What we’ve been reading this week

This week’s summary on the news stories, reports and blogs that have grabbed our attention. We welcome your thoughts and comments on these articles.

Tropical forests illegally destroyed for commercial agriculture, The Guardian

FAO food price index drops to four-year low, FAO

Rise in greenhouse-gas concentrations continues at alarming rate, Nature

How will the new EU team line up on GMOs, TTIP and energy?, Ecologist

Agricultural revolution in Africa could increase global carbon emissions, Purdue University

Demand for agricultural products drives ‘shock’ tree loss in tropical forests, BBC

Women are much more powerful in agriculture than you might think, Thomson Reuters Foundation

Plant diversity in China vital for global food security, University of Birmingham

Amazon deforestation jumps 29%, The Guardian

Report: A new approach to governing GM crops? Lessons from Brazil, Mexico and India, University of Durham

Harmonizing crop trait data: Crop Ontology, Bioversity International

Corporate influence through the G8 New Alliance for Food Security and Nutrition in Africa, Wolfgang Obenland

Field trial of Xanthomonas wilt disease-resistant bananas in East Africa, Nature [Read more…]

What we’ve been reading this week

This week’s summary on the news stories, reports and blogs that have grabbed our attention. We welcome your thoughts and comments on these articles.

G8 and FAO’s open-agriculture projects set to join forces, SciDev.Net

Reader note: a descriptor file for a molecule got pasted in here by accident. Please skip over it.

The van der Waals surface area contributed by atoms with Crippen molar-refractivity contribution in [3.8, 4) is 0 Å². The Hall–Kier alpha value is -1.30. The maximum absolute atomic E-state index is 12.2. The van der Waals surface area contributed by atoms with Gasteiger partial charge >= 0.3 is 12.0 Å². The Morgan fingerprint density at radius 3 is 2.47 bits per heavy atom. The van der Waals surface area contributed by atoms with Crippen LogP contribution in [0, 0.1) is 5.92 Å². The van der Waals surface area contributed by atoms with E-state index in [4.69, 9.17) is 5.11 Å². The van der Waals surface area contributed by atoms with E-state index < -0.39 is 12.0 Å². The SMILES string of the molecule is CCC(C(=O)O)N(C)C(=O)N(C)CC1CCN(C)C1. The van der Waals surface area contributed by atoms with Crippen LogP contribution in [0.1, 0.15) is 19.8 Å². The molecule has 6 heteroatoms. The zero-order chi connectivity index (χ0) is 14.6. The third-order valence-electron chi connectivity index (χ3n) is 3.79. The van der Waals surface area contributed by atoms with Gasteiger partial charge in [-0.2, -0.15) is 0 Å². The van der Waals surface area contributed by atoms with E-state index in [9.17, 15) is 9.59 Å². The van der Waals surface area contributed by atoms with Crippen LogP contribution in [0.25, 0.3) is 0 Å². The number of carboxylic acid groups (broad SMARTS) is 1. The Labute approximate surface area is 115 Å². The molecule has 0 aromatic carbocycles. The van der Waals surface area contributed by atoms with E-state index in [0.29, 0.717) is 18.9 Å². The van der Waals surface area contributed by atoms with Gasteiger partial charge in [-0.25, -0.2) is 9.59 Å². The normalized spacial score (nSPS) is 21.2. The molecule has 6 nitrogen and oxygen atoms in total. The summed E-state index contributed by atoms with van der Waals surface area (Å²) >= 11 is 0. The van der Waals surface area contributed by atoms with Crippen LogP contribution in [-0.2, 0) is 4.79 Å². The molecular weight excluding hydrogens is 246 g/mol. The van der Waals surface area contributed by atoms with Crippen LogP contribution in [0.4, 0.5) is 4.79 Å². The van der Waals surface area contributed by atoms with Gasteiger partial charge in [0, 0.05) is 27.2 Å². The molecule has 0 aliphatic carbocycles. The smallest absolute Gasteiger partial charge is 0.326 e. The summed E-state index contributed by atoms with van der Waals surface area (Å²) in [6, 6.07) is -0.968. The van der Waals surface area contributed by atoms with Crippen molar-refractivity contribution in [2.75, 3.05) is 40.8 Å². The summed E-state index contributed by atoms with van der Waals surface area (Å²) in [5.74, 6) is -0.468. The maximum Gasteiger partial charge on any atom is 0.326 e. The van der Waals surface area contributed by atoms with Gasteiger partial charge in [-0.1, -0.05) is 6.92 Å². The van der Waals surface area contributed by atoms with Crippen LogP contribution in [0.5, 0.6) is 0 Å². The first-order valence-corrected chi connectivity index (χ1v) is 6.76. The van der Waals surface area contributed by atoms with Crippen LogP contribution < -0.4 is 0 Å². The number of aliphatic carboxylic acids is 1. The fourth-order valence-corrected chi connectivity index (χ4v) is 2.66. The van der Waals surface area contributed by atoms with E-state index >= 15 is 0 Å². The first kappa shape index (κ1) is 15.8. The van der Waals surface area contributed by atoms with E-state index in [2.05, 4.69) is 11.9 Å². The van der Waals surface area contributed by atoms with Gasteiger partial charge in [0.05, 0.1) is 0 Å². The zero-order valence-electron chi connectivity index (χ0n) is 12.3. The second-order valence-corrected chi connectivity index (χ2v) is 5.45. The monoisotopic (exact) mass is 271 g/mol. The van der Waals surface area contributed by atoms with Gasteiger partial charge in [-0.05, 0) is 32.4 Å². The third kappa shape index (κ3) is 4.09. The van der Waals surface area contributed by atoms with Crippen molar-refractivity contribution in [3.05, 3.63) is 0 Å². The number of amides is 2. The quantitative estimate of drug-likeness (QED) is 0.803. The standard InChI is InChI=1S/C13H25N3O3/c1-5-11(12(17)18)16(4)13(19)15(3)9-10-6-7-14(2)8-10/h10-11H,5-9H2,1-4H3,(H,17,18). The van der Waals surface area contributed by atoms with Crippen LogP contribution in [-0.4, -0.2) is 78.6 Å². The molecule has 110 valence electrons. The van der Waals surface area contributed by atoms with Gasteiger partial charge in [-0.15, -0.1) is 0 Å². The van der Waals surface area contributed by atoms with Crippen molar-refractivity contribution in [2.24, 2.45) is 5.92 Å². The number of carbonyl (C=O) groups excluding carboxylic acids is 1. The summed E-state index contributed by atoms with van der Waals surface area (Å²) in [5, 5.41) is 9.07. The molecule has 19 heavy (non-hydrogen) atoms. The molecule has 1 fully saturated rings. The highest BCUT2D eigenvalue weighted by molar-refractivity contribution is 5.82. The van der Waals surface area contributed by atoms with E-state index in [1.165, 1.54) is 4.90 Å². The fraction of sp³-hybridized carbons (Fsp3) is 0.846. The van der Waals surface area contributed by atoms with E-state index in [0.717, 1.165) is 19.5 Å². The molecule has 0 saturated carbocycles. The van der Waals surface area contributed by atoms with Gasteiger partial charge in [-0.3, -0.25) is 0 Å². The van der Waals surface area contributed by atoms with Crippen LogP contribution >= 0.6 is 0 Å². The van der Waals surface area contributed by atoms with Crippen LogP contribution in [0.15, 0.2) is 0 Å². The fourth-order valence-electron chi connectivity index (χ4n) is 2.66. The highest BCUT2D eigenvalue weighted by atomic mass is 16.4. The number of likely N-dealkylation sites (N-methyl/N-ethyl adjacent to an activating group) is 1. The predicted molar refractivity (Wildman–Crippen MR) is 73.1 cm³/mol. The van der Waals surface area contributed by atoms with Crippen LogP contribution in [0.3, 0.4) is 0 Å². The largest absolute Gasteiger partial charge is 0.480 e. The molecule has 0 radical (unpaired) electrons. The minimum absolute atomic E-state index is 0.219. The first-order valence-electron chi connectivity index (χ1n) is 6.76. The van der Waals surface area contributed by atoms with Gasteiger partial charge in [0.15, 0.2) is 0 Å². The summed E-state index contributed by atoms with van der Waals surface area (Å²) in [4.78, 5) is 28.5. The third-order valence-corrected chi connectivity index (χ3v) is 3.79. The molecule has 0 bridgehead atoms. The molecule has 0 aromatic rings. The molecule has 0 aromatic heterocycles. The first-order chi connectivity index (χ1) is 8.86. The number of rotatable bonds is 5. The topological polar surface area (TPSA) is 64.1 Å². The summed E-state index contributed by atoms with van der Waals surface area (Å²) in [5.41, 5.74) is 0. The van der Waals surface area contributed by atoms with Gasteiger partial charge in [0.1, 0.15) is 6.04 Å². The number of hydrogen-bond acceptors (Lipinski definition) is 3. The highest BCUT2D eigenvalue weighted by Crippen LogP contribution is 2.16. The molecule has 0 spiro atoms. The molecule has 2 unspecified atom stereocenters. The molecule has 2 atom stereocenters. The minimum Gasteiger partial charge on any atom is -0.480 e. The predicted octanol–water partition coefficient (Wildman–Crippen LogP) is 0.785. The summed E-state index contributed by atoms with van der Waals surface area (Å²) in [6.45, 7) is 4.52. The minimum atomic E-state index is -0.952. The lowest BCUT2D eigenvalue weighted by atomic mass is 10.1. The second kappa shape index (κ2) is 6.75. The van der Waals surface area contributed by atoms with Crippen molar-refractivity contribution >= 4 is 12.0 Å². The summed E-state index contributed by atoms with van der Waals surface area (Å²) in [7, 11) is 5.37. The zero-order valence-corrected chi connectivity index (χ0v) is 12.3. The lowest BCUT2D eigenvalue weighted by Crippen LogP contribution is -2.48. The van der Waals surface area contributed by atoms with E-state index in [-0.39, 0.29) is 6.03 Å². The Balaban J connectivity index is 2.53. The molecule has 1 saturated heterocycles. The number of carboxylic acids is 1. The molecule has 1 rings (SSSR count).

Agriculture: Engage farmers in research, Nature

Can you be resilient on one acre or less?, IFPRI 2020 Policy Consultation and Conference

Center for Food Safety Report Warns TTIP Could Undermine Critical Food Safety and Environmental Regulations, Center for Food Safety

A bigger rice bowl, The Economist

Miracle grow: Indian rice farmer uses controversial method for record crop, The Guardian

AGRA-backed companies become largest seed producers in sub-Saharan Africa, Thomson Reuters Foundation

The Birth of the Great GMO Debate, Scientific American

Sacrificing Africa for Climate Change, The Wall Street Journal [Read more…]

Agribusiness for Africa

ID-10038867The role of big business in African agriculture often divides opinion. Some seeing it as an opportunity for sustainable economic growth in the sector, some as a new form of colonialism with richer countries exploiting Africa’s food growing conditions and spare land to supply their own countries. Whether a positive development step or a risk to food security, agribusiness on the continent looks set to grow.

Agriculture, particularly the development of agribusiness and agro-industry sectors, has been the driver of economic growth in countries across the globe. In Africa, agribusiness and agro-industries account for more than 30% of national incomes as well as the bulk of export revenues and employment. Given its links to smallholder farming, development of agribusiness could be used to help tackle poverty and hunger in rural communities.

Colonial systems of governance were designed to extract resources from Africa for use elsewhere rather than processing and adding value within the continent. Agribusiness could develop the value addition arm of the agricultural industry and help reduce Africa’s dependence on unprocessed commodities where the bulk of the average retail price is retained by the countries in which the commodity is consumed. The introduction of new players in the agricultural sector could also help diversify sources of growth and exports to reduce reliance on a limited number of export commodities.

Kenya since the 1990s have invested in products, internal systems, and supply chains to supply fresh vegetables to British supermarkets. Considered a success, Kenya’s experience shows that a well-organized industry in a low income country through collaboration between the public and private sectors and the strengthening of links between businesses and educational institutes, can use standards for competitive gain.